While Rule 32.1(b)(2)(C) does not apply in this case, the question remains as to whether the hearsay testimony that was presented by the probation officer and Postal Inspector Speck was reliable. See McCallum, 677 F.2d at 1026. Hearsay testimony may be shown to be reliable by extrinsic corroborating evidence or other indicia showing the statement to be inherently reliable. See United States v. Scheele, 231 F.3d 492, 500, n.5 (9th Cir. 2000). A court may not admit unsubstantiated or unreliable hearsay as substantive evidence at revocation hearings. Crawford v. Jackson, 323 F.3d 123, 128 (D.C. Cir. 2003).
In this case, there was sufficient extrinsic evidence to substantiate the hearsay testimony. Richard Ramey's report that Ramey was expelled from his home on August 25 due to his theft of the credit card is corroborated by his report of the theft to the credit card company, his report to the Putnam County Sheriff's Office, the girlfriend's admission that she used the credit card, and Ramey's admission that he had been asked to leave the home on August 25, 2006, due to the accusation of the credit card theft.
As for the statements made by Ramey's girlfriend, who allegedly admitted to Inspector Speck that she was one of the individuals shown on the ATM images using Richard's credit card, there is little extrinsic evidence to substantiate her statements. Her hearsay statements may be viewed as self-exculpatory, as she contended that her use of the credit card was authorized by Richard to prevent her from telling anyone about his alleged sexual advances. However, her statement that she was one of the individuals shown on the ATM images was self-inculpatory, as it indicates that she was, at the very least, present at the ATM when the credit card was being used. In light of the fact that her admission was made to Inspector Speck in the course of his investigation into whether the card had been stolen and illegally used, it was reasonable for the district court to conclude that such a statement would be inherently reliable as an admission against interest. Fed. R. Evid. 804(b)(3); see also Williamson v. United States, 512 U.S. 594, 600 (1994). While the girlfriend's statements, when taken as a whole, are exculpatory, the district court could accept the inculpatory aspects of her statements to Inspector Speck while rejecting her explanation as to whom she was at the ATM with and why they were using Richard's credit card. Based in part on her admission that she was present at the ATM, it was within the district court's discretion to infer that the other individual present on the ATM security video was, in fact, Ramey, and that he was, therefore, in violation of the conditions of his supervised release as charged in the amended violation petition filed in October 2006.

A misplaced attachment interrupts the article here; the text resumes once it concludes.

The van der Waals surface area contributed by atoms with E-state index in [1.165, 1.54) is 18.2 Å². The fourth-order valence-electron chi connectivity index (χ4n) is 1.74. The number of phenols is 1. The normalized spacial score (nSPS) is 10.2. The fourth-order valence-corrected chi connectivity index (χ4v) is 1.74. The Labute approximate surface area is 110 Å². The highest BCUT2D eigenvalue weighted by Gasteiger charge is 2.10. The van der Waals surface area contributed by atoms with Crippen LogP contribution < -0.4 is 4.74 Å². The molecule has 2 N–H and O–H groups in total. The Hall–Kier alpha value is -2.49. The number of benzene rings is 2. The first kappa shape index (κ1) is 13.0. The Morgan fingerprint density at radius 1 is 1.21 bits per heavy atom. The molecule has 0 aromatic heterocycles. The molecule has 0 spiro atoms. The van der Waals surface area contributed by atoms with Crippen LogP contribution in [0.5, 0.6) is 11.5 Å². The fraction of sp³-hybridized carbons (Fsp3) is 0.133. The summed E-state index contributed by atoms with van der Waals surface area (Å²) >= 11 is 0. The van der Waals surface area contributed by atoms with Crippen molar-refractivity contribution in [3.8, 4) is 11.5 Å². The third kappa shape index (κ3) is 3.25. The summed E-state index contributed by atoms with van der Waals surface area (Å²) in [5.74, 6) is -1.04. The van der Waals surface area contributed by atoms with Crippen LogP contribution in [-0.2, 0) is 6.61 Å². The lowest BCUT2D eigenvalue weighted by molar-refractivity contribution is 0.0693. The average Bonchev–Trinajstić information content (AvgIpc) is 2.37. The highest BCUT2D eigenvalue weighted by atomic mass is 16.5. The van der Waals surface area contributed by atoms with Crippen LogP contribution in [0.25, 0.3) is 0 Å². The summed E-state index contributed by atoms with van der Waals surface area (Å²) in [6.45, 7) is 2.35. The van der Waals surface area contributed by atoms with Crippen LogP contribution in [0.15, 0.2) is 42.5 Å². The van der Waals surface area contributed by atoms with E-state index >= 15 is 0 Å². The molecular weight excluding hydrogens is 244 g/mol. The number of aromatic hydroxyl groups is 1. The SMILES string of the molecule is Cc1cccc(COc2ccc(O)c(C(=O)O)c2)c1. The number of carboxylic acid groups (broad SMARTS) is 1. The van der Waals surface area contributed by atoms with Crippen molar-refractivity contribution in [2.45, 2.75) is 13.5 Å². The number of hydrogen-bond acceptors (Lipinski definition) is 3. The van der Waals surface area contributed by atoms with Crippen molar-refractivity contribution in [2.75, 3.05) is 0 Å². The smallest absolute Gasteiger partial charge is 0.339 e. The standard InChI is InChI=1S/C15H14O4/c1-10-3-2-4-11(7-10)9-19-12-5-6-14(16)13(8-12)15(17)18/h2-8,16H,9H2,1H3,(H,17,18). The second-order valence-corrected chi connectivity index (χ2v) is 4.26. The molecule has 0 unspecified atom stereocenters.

Accordingly, we affirm the revocation of Rodney Lee Ramey's supervised release.
1. It should be noted that, in the end, the girlfriend's testimony actually hurt Ramey's case, as the district court relied on her admission that she was at the ATM as circumstantial evidence that Ramey was the other individual present. However, the mere fact that her testimony was not beneficial to Ramey's case does not render her an adverse witness.